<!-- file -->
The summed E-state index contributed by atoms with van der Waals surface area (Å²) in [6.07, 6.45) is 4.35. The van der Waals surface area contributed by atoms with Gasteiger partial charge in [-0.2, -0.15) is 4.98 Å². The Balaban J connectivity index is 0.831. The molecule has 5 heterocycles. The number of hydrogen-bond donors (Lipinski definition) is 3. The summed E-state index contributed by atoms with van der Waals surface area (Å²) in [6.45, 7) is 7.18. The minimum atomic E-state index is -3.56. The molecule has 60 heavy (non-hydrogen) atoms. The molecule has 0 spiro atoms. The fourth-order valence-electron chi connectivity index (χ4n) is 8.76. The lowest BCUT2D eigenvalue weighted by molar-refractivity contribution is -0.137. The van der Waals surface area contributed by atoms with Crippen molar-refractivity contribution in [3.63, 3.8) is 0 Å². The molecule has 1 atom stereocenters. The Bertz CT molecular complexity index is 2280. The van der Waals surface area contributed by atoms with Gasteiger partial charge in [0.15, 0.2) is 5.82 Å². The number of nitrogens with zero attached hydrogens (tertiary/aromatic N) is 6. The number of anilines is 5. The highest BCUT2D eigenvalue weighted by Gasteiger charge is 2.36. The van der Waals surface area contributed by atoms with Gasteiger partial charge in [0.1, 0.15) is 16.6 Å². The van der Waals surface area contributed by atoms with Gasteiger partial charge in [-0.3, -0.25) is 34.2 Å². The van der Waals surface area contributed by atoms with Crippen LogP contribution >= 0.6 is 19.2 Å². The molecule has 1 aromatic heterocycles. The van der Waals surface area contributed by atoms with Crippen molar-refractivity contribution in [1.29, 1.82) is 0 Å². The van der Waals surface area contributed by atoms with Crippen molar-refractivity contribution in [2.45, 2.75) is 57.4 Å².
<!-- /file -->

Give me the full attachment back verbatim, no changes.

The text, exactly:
The summed E-state index contributed by atoms with van der Waals surface area (Å²) in [6.07, 6.45) is 4.35. The van der Waals surface area contributed by atoms with Gasteiger partial charge in [-0.2, -0.15) is 4.98 Å². The Balaban J connectivity index is 0.831. The molecule has 5 heterocycles. The number of hydrogen-bond donors (Lipinski definition) is 3. The summed E-state index contributed by atoms with van der Waals surface area (Å²) in [6.45, 7) is 7.18. The minimum atomic E-state index is -3.56. The molecule has 60 heavy (non-hydrogen) atoms. The molecule has 0 spiro atoms. The fourth-order valence-electron chi connectivity index (χ4n) is 8.76. The lowest BCUT2D eigenvalue weighted by molar-refractivity contribution is -0.137. The van der Waals surface area contributed by atoms with Crippen molar-refractivity contribution in [3.63, 3.8) is 0 Å². The molecule has 1 atom stereocenters. The Bertz CT molecular complexity index is 2280. The van der Waals surface area contributed by atoms with Gasteiger partial charge in [0.15, 0.2) is 5.82 Å². The number of nitrogens with zero attached hydrogens (tertiary/aromatic N) is 6. The number of anilines is 5. The highest BCUT2D eigenvalue weighted by Gasteiger charge is 2.36. The van der Waals surface area contributed by atoms with Gasteiger partial charge in [0.1, 0.15) is 16.6 Å². The van der Waals surface area contributed by atoms with Gasteiger partial charge in [-0.3, -0.25) is 34.2 Å². The van der Waals surface area contributed by atoms with Crippen LogP contribution >= 0.6 is 19.2 Å². The molecule has 1 aromatic heterocycles. The van der Waals surface area contributed by atoms with Crippen molar-refractivity contribution in [1.29, 1.82) is 0 Å². The van der Waals surface area contributed by atoms with Crippen molar-refractivity contribution in [2.45, 2.75) is 57.4 Å².